By Molly McClaskey, Contributor
There were murmurings and greetings among friends and acquaintances as we gathered on Saturday morning, August 14, in the Breeding Barn at Shelburne Farms for the memorial for Marty Illick and Terry Dinnan. A hush settled over the group of more than 400 as reverberations from a soulful saxophone playing “Amazing Grace” echoed and enlarged the grandeur of the hall we filled and the lives we were there to remember. It was fitting to gather in this open, air-filled space, with its dirt floor, parked machinery, raw timber and massive, structural elegance emblematic of Marty and Terry’s lives. Their presence was palpable as we sat in this hallowed space beneath “…birdsong like a canopy” (Wendell Berry, “A Vision”).
Reverend Don Chatfield welcomed us to our purpose, to celebrate together Marty and Terry’s legacy of connection, building community and uplifting others. “It is all ‘we,’” he said. “They were concerned for all beings and the natural world. We feel their inspiration as they live on.”
Reverend Kim Marie Glynn then invited us to open our hearts and minds as she led us in a meditation. Glynn read from Wendell Barry’s poem, “A Vision.” “Memory, native to this valley, will spread over it like a grove, and memory will grow into legend, legend into song, song into sacrament. The abundance of this place, the songs of its people and its birds, will be health and wisdom and indwelling light. This is no paradisal dream. Its hardship is its possibility.”
Family members and friends shared stories that imparted the very core of Marty and Terry, the childhood years that shaped their adult lives. Chris Dinnan, one of Terry’s siblings, described a close family with six siblings, all born in just six years. Together they made a hardy team. When their mother shooed them outside, they created adventure, searched for snakes, and made mischief in the woods and fields around their rural Connecticut home. These formative years cultivated Terry’s sense of beauty, form and love of the natural environment.
It was in the woods that the roots of Terry’s proclivity to think big grew: big bonfires, big machinery, big adventure and eventually big stone, explained lifelong friend and neighbor Jimmy Swift. Even in his youth Terry noticed his surroundings and “created a sense of place,” Swift said. Reflecting on the years he lived with Terry in Vermont, he smiled, remembering Terry’s single box of clothes and faded t-shirts. “Terry was about practical merged with beauty,” Jimmy recalled—evidenced in his cameras, creative wood piles and stone creations. “For Terry, natural materials stood for themselves.”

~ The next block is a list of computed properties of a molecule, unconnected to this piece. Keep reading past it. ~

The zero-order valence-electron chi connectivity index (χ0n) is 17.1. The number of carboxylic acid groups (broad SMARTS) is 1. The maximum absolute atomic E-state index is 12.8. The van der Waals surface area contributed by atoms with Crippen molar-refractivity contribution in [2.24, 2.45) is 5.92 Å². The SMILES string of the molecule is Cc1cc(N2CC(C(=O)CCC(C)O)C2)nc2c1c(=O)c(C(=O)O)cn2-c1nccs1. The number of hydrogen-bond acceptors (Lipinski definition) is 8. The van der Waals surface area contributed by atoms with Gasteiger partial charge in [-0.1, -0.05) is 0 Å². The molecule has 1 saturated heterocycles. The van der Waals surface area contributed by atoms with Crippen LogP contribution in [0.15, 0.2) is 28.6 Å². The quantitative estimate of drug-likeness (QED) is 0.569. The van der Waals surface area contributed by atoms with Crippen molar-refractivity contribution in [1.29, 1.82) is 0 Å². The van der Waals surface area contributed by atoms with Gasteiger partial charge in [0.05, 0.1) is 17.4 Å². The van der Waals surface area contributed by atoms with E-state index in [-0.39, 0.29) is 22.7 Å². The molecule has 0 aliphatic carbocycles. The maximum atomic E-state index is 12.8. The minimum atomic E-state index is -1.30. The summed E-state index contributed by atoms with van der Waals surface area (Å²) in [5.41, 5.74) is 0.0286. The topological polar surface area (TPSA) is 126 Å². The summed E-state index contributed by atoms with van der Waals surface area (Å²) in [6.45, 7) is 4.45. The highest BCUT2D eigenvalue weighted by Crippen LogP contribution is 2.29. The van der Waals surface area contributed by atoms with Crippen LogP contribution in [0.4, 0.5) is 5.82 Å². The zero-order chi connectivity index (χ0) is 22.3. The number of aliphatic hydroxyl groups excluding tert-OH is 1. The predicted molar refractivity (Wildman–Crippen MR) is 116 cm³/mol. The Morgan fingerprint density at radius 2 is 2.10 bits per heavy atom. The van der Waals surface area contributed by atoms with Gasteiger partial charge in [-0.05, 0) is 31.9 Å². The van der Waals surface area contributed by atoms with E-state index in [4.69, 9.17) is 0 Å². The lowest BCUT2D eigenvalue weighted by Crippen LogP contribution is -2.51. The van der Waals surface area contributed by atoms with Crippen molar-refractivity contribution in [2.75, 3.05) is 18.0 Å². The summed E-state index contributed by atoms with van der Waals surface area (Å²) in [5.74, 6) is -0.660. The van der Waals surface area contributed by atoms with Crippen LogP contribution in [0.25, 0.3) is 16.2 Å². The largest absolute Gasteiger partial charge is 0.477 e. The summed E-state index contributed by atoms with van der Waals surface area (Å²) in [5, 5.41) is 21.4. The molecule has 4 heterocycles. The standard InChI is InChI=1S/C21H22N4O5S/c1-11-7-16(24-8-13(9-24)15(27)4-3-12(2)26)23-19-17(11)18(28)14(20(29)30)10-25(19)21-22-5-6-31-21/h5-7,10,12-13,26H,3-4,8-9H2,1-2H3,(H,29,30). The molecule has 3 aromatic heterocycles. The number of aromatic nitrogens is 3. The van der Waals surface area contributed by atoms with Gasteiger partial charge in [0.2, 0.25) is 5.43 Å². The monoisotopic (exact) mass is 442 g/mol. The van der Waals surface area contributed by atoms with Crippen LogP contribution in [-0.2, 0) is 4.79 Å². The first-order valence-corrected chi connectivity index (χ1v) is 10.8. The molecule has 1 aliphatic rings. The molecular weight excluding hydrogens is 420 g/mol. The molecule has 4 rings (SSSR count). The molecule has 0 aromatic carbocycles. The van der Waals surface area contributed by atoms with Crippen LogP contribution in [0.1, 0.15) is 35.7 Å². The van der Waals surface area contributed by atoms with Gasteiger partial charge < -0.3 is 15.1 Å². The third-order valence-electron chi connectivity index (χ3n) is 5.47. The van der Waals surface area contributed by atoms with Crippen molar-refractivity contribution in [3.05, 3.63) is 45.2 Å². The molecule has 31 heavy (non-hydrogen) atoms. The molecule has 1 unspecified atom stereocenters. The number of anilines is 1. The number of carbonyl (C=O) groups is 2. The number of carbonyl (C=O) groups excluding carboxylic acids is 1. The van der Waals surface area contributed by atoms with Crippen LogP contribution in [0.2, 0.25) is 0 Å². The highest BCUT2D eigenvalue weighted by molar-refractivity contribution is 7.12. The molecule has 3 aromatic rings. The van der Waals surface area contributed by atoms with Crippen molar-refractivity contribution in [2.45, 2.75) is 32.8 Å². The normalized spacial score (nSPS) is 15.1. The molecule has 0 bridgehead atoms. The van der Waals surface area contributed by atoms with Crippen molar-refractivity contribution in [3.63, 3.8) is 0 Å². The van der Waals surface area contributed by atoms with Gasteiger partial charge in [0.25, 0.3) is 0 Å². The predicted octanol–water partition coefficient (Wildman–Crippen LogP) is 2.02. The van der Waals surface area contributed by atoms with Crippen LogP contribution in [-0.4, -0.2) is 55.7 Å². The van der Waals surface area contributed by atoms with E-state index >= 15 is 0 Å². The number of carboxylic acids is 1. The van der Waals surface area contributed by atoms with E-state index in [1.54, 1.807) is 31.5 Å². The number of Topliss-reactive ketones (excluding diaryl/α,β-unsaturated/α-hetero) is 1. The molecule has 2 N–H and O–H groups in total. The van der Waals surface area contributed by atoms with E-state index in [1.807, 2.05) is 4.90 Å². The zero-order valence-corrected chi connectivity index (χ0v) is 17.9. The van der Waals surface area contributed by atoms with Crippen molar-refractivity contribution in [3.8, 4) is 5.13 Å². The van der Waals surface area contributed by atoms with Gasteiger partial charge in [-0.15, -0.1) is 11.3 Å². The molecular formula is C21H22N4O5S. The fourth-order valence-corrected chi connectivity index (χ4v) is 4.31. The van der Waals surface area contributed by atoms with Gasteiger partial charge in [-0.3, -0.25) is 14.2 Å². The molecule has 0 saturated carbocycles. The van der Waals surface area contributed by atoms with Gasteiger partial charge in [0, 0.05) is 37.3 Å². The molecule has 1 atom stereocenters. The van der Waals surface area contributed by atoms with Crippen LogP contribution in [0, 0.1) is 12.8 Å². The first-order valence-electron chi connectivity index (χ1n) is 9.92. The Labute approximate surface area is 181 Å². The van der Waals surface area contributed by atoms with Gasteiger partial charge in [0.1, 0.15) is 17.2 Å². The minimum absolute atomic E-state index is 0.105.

Ginny Jaskot, Marty’s eldest sister, described her family upbringing in Middlebury and Beirut, Lebanon, where the family lived for two years. Ginny remembers Marty, a young child in Beirut waking up delighted with every day, eager to explore and meet new people. While humble, Marty was also outgoing, strong, engaging and happy in herself. Even the ponytail she wore on top of her head was her own statement. The family fondly named it “sprout.” Themes of friendship and connection so characteristic of Marty were woven throughout Ginny’s portrait of her sister’s life. While a senior in college, Marty visited Ginny, who was working in Togo at the time. So moved was she by her experience in West Africa, Marty wore Ginny’s Togolese dress to her Hartwick College graduation. She was her colorful, confident self among the black caps and gowns surrounding her. In honor of her sister, Ginny stood before us wearing this very dress. Twenty years later Ginny and Marty returned to Togo to a rich reunion with Togolese friends with whom deep and enduring ties spanned the ocean between them. Marty’s connections ran long and true.
Friend Andrea Morgante spoke of Marty’s innate inclination to bring people together. “Marty formed transformational relationships with people, engaging anyone and everyone. She was beyond judgmental,” she said. Her own friendship with Marty evolved through their mutual effort to preserve Lewis Creek. Andrea reflected that Marty painstakingly researched the issues she advocated for, held the end in mind as she patiently attended and led meetings, and skillfully navigated regulations and differing points of view. She didn’t let the ball drop. “Like a kingfisher, Marty kept watch,” Morgante recalled.
Tai Illick Dinnan, Marty and Terry’s daughter and mother of their grandson, revealed how her parents were different from one another and brought unique qualities to the family in ways that have contributed to the person she has become. She was shaped by her parents’ “collective energy and power of connection.” Tai described the truths her parents imparted that continue to guide her life. Marty often said, “Pull your weeds before they go to seed.” And Terry, true to the consummate fixer and creator he was, would say, “Invest in good tools.”
In keeping with Terry and Marty’s love of music, our voices filled the great barn with “Swing Low Sweet Chariot” and “Stand by Me” as we collectively conjured the indelible imprint Marty Illick and Terry Dinnan have left on our community and hearts, connecting us to one another. We walked through the arched doorway into the brightening day full with new stories about Marty and Terry and grateful for the generous telling of them.
I found myself repeating the last line of Berry’s poem: “Its hardship is its possibility.” Our lives are imperfect; loss is hard. And from this comes unexpected possibility. There is music, a kingfisher keeps watch, and we find our way.
Rev. Don Chatfield is Lead Pastor at All Souls Interfaith Gathering.
Rev. Kim Marie Glynn is Minister of Service Coordination at All Souls Interfaith Gathering.